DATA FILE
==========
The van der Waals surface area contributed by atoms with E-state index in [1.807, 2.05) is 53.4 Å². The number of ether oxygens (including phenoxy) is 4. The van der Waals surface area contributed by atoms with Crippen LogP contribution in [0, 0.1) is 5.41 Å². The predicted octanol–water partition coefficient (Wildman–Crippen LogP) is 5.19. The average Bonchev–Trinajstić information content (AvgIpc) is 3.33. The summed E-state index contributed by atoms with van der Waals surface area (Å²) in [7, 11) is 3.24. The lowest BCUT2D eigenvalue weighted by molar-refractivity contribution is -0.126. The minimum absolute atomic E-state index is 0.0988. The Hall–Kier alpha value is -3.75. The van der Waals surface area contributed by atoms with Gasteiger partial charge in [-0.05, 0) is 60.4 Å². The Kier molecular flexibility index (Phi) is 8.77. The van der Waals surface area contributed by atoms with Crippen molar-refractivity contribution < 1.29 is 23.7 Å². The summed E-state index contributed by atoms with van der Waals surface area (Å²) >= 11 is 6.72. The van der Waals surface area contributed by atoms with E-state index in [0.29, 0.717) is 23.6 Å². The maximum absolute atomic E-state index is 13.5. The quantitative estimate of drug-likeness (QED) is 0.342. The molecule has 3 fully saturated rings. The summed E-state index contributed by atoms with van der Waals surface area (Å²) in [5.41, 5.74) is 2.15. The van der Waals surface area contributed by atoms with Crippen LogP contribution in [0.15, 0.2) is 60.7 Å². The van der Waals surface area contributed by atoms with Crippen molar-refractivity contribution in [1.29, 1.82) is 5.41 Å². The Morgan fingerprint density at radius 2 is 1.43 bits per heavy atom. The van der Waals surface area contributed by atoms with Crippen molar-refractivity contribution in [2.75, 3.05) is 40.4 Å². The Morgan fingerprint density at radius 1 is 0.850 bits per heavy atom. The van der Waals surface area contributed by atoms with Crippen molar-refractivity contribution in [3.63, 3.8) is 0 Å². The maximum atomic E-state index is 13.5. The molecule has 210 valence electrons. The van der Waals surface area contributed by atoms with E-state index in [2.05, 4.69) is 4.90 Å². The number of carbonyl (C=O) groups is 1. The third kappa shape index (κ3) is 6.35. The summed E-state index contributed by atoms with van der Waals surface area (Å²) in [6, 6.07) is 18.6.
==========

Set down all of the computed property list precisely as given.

The van der Waals surface area contributed by atoms with E-state index in [1.807, 2.05) is 53.4 Å². The number of ether oxygens (including phenoxy) is 4. The van der Waals surface area contributed by atoms with Crippen LogP contribution in [0, 0.1) is 5.41 Å². The predicted octanol–water partition coefficient (Wildman–Crippen LogP) is 5.19. The average Bonchev–Trinajstić information content (AvgIpc) is 3.33. The summed E-state index contributed by atoms with van der Waals surface area (Å²) in [7, 11) is 3.24. The lowest BCUT2D eigenvalue weighted by molar-refractivity contribution is -0.126. The minimum absolute atomic E-state index is 0.0988. The Hall–Kier alpha value is -3.75. The van der Waals surface area contributed by atoms with Gasteiger partial charge in [-0.05, 0) is 60.4 Å². The Kier molecular flexibility index (Phi) is 8.77. The van der Waals surface area contributed by atoms with Crippen molar-refractivity contribution < 1.29 is 23.7 Å². The summed E-state index contributed by atoms with van der Waals surface area (Å²) >= 11 is 6.72. The van der Waals surface area contributed by atoms with E-state index in [0.29, 0.717) is 23.6 Å². The maximum absolute atomic E-state index is 13.5. The quantitative estimate of drug-likeness (QED) is 0.342. The molecule has 3 fully saturated rings. The summed E-state index contributed by atoms with van der Waals surface area (Å²) in [5.41, 5.74) is 2.15. The van der Waals surface area contributed by atoms with Crippen LogP contribution in [0.15, 0.2) is 60.7 Å². The van der Waals surface area contributed by atoms with Crippen molar-refractivity contribution in [1.29, 1.82) is 5.41 Å². The Morgan fingerprint density at radius 2 is 1.43 bits per heavy atom. The van der Waals surface area contributed by atoms with Crippen molar-refractivity contribution in [2.75, 3.05) is 40.4 Å². The Morgan fingerprint density at radius 1 is 0.850 bits per heavy atom. The van der Waals surface area contributed by atoms with Crippen molar-refractivity contribution in [3.63, 3.8) is 0 Å². The maximum atomic E-state index is 13.5. The molecule has 210 valence electrons. The van der Waals surface area contributed by atoms with E-state index in [2.05, 4.69) is 4.90 Å². The number of carbonyl (C=O) groups is 1. The third kappa shape index (κ3) is 6.35. The summed E-state index contributed by atoms with van der Waals surface area (Å²) in [6, 6.07) is 18.6.